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JACKSON HOLE, WY – July 1, 2008 – The big news this month is the promotion of Tim Mason to Vice President of Operations. In his new position, Mason will oversee all areas of on-mountain operations, including lifts, ski patrol, grooming, mountain facilities, parking as well as summer operations.
Before coming to Jackson, Mason worked at Winter Park in Colorado. He joined the Village team in 1996 and worked as head of Lift Operations and eventually Director of Mountain Operations – and unofficial tram construction spokesman.
“Being given the opportunity to learn and develop over my years at JHMR and cover all areas of operations from the parking lots to the ski patrol has been an invaluable experience,” Mason says. “I am looking forward to being involved in the developing mountain plans for the future to meet both the winter and summer needs of our ever changing guests.”
For the month of June 2008, these plans continued to revolve around the new tram.
After working for the entire winter pouring foundations and walls, Gunderson Stanley concrete only has a few more days of clean up before they pack up and head back to Las Vegas.
The solid motor room left behind by Gunderson Stanley now houses machinery, including the electric motors, the gear box, auxiliary motors, backup generators and bullwheels.
The motor room will serve a novel role in the new terminal, as guests will be able to peer through glass into the inner workings of the new tram.
“You’ll be able to see some of the machinery working a little bit, like some of the overhead equipment as the cars dock,” Mason says. “That’s really cool.”
The building structure has been assembled above the motor room box and foundation giving the “bottom terminal” look and tying the tram and building into one unit.
Further up the mountain, where crews have been at the mercy of weather for the past several months, construction is speeding along.
Towers 1 and 3 are finished. Because there is no road access to Tower 2, Garaventa hired a helicopter to help transport new Tower 2 materials in and old Tower 2 materials out. Now, crews are using a needle crane to build the tower. While all other towers had the benefit of an 85 ton crane and an all-terrain forklift, Tower 2 will be constructed by the needle crane, which is anchored to the side of the hill.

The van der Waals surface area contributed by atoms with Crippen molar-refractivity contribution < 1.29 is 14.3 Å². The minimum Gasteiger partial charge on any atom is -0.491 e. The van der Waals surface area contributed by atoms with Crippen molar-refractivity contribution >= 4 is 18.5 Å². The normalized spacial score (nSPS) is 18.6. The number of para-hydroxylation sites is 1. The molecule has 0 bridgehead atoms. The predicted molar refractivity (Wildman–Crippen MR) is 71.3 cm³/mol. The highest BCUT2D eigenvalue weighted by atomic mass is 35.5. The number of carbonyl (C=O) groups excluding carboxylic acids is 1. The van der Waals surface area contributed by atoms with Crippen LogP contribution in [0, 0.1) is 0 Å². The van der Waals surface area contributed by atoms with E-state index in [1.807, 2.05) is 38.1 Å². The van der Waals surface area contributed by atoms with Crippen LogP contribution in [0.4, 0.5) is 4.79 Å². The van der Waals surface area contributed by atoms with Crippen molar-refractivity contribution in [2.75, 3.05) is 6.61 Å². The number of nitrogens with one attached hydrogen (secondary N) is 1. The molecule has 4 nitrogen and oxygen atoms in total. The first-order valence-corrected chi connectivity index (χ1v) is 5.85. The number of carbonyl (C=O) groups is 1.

Crews are still working on Tower 4. The snowy, rainy weather that defined the beginning of June slowed Tower 4 construction, Mason says. “We had to rebuild roads and make them safe and stable for our workers to access Tower 4.”
Further up the mountain, where the snow still sits, Tower 5 construction crews had to hand dig the snow surrounding the buried Tower 5 foundations.
“We went in there about the third week of June and threw a couple of six pound charges to see if the snow pack would go,” Mason says. “But, that area is constantly blasted by ski patrol throughout the winter, so it’s work hardened and snow hardened.”
Mason says the snow covering the foundations was about 10 feet deep. The recent week of sun reduced it to four feet. And crews finished the job with shovels.
“Once we started digging, things moved more quickly,” Mason says. “We found all the foundations around Tower 5 and also the 28 foundations up there at the top terminal. Once we exposed the earth, snow started melting quickly.”
Tower building crews work from about 6:30 a.m. until 9 p.m. “Sometimes they take Sundays off. Sometimes not,” Mason says. “We’re trying to stay ahead of Garaventa daily.”
Despite the “bad weather” this spring, construction is “more or less on schedule,” Mason says. “Nothing affects the Swiss. They work hard. I gotta give credit where credit is due. I don’t think they have ever missed a deadline.”
Mason says he’s confident that the company will keep its commitmentt to a November load test.